Mark O’Toole is the Vice President of Commodities & Treasury Solutions for OpenLink
Ultium Cells LLC/Li-Cycle: Sustainable Battery Manufacturing
Ultium Cells LLC - a joint venture between General Motors and LG Energy Solutions - has announced its latest collaboration with Li-Cycle. Joining forces the two have set ambitions to expand recycling in North America, recycling up to 100% of the scrap materials in battery cell manufacturing
What is Ultium Cells LLC?
Announcing their partnership in December 2019, General Motors (GM) and LG Energy Solutions established Ultium Cells LLC with a mission to “ensure excellence of Battery Cell Manufacturing through implementation of best practices from each company to contribute [to the] expansion of a Zero Emission propulsion on a global scale.”
Who is Li-Cycle?
Founded in 2016, Li-Cycle leverages innovative solutions to address emerging and urgent challenges around the world.
As the use of Lithium-ion rechargeable batteries in automotive, industrial energy storage, and consumer electronic applications rises, Li-Cycle believes that “the world needs improved technology and supply chain innovations to better recycle these batteries, while also meeting the rapidly growing demand for critical and scarce battery-grade materials.”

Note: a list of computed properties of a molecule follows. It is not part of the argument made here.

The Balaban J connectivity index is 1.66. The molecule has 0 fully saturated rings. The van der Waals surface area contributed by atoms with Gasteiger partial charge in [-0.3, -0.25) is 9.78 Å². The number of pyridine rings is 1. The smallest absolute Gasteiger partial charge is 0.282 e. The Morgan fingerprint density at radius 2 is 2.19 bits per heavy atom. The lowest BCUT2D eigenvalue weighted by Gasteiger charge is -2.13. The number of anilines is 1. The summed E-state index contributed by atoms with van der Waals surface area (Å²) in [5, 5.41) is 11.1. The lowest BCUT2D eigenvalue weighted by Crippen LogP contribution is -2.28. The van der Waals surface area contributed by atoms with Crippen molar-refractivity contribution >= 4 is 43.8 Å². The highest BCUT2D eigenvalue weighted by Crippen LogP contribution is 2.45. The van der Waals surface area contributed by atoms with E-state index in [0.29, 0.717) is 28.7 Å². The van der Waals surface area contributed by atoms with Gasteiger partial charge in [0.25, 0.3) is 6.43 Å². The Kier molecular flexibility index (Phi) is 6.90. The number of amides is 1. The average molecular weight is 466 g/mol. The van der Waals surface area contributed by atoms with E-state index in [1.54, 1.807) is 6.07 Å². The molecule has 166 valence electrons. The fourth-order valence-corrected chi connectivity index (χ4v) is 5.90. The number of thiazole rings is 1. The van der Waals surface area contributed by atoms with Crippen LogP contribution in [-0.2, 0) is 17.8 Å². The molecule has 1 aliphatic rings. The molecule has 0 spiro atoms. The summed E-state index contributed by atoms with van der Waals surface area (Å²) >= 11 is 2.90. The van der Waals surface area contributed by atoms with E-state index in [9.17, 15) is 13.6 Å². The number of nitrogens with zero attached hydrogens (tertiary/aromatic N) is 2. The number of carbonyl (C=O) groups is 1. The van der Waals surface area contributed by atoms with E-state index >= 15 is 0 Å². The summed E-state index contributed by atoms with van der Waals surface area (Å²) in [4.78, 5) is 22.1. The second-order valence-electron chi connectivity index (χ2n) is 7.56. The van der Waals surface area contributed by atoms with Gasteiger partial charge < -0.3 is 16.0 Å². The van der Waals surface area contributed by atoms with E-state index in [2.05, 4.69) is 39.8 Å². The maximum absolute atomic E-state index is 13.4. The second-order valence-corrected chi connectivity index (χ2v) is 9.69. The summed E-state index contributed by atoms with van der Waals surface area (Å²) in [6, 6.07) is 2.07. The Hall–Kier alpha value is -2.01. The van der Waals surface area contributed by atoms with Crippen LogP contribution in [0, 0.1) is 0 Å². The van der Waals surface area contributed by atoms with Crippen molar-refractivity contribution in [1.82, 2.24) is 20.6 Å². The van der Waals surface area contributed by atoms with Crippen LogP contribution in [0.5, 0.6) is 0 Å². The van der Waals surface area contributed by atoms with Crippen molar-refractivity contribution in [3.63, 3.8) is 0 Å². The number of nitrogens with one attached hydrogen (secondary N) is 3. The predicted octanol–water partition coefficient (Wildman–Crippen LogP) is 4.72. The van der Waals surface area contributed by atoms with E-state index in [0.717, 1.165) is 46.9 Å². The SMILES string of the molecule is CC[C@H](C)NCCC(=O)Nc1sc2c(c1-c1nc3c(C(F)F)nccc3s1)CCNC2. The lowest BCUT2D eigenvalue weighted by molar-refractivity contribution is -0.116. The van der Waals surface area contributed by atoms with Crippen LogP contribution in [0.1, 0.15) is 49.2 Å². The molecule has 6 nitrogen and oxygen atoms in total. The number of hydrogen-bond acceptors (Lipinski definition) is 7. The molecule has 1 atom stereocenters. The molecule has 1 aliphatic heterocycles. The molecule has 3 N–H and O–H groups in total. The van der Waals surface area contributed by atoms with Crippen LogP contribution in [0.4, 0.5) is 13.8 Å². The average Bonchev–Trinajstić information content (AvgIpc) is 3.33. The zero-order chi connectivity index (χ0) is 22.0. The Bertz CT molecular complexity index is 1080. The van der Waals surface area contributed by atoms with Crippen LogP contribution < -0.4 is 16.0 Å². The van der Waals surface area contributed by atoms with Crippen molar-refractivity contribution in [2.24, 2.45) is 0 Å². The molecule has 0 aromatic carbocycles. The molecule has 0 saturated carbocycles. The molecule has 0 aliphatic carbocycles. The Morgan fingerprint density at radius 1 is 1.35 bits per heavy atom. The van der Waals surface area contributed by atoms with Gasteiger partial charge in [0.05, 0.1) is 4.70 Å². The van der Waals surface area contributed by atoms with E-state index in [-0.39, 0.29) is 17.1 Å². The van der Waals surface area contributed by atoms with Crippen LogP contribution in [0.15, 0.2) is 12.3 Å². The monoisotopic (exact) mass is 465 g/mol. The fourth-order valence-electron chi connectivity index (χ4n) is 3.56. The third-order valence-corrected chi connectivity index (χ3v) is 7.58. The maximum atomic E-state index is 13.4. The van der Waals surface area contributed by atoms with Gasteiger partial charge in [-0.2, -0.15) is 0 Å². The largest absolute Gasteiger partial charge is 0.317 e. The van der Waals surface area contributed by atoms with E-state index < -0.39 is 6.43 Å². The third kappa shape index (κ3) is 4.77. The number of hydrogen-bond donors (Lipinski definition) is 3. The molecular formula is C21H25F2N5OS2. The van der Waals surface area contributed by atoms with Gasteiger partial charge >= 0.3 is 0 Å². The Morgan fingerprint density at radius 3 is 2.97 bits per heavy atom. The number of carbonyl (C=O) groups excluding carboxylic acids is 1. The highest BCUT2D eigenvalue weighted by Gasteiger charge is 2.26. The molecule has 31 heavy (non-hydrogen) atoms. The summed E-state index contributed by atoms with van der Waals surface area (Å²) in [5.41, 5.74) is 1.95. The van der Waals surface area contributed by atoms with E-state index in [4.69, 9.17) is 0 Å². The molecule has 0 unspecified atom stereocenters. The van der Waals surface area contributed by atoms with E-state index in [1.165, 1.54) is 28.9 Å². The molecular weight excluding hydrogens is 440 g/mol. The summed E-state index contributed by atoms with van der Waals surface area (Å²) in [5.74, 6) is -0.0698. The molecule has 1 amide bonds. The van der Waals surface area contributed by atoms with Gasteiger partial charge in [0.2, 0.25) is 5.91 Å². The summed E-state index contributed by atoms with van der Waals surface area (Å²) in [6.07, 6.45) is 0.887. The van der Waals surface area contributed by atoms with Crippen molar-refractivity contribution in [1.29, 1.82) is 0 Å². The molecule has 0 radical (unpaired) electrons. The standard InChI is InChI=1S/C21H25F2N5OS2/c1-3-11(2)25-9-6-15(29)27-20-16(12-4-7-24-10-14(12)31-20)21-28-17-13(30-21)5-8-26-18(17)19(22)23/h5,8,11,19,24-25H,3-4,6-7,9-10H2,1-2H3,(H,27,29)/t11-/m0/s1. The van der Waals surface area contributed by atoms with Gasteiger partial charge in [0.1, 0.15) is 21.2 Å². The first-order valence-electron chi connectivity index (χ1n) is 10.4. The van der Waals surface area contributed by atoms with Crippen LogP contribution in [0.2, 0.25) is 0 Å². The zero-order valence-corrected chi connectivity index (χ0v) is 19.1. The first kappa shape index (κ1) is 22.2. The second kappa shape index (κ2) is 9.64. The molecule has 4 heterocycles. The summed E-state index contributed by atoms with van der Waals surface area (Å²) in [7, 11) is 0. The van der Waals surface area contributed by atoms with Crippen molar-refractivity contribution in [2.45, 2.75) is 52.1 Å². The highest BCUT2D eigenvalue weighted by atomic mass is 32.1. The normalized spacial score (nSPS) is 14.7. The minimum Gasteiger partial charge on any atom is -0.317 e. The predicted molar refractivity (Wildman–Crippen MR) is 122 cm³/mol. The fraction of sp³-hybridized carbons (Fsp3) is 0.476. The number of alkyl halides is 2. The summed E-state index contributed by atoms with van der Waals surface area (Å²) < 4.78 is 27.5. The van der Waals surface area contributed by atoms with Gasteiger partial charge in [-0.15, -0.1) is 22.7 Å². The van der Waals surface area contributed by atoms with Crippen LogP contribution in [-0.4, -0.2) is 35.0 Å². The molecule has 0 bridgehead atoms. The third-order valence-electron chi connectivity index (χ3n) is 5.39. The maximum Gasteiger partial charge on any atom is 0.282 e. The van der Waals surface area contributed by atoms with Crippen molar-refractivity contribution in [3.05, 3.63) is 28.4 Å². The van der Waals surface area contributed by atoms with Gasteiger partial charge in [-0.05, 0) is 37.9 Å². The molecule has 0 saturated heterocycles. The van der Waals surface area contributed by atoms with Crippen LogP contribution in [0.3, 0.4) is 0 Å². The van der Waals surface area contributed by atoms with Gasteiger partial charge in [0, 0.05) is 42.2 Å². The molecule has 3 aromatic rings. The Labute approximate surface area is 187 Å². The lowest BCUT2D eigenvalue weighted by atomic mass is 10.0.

Why are Ultium Cells LLC and Li-Cycle join forces?
By joining forces to expand the recycling of scrap materials in battery cell manufacturing in North America, the new recycling process will allow Ultium Cells LLC to recycle cobalt, nickel, lithium, graphite, copper, manganese and aluminum.
“95% of these materials can be used in the production of new batteries or for adjacent industries,” says GM, who explains that the new hydrometallurgical process emits 30% less greenhouse gases (GHGs) than traditional processes, minimising the environmental impact. Use of this process will begin later in the year (2021).
"Our combined efforts with Ultium Cells will be instrumental in redirecting battery manufacturing scrap from landfills and returning a substantial amount of valuable battery-grade materials back into the battery supply chain. This partnership is a critical step forward in advancing our proven lithium-ion resource recovery technology as a more sustainable alternative to mining, " said Ajay Kochhar, President, CEO and co-founder of Li-Cycle.
"GM's zero-waste initiative aims to divert more than 90% of its manufacturing waste from landfills and incineration globally by 2025. Now, we're going to work closely with Ultium Cells and Li-Cycle to help the industry get even better use out of the materials,” added Ken Morris, Vice President of Electric and Autonomous Vehicles, GM.
Since 2013, GM has recycled or reused 100% of the battery packs it has received from customers, with most current GM EVs repaired with refurbished packs.
"We strive to make more with less waste and energy expended. This is a crucial step in improving the sustainability of our components and manufacturing processes,” concluded Thomas Gallagher, Chief Operating Officer, Ultium Cells LLC.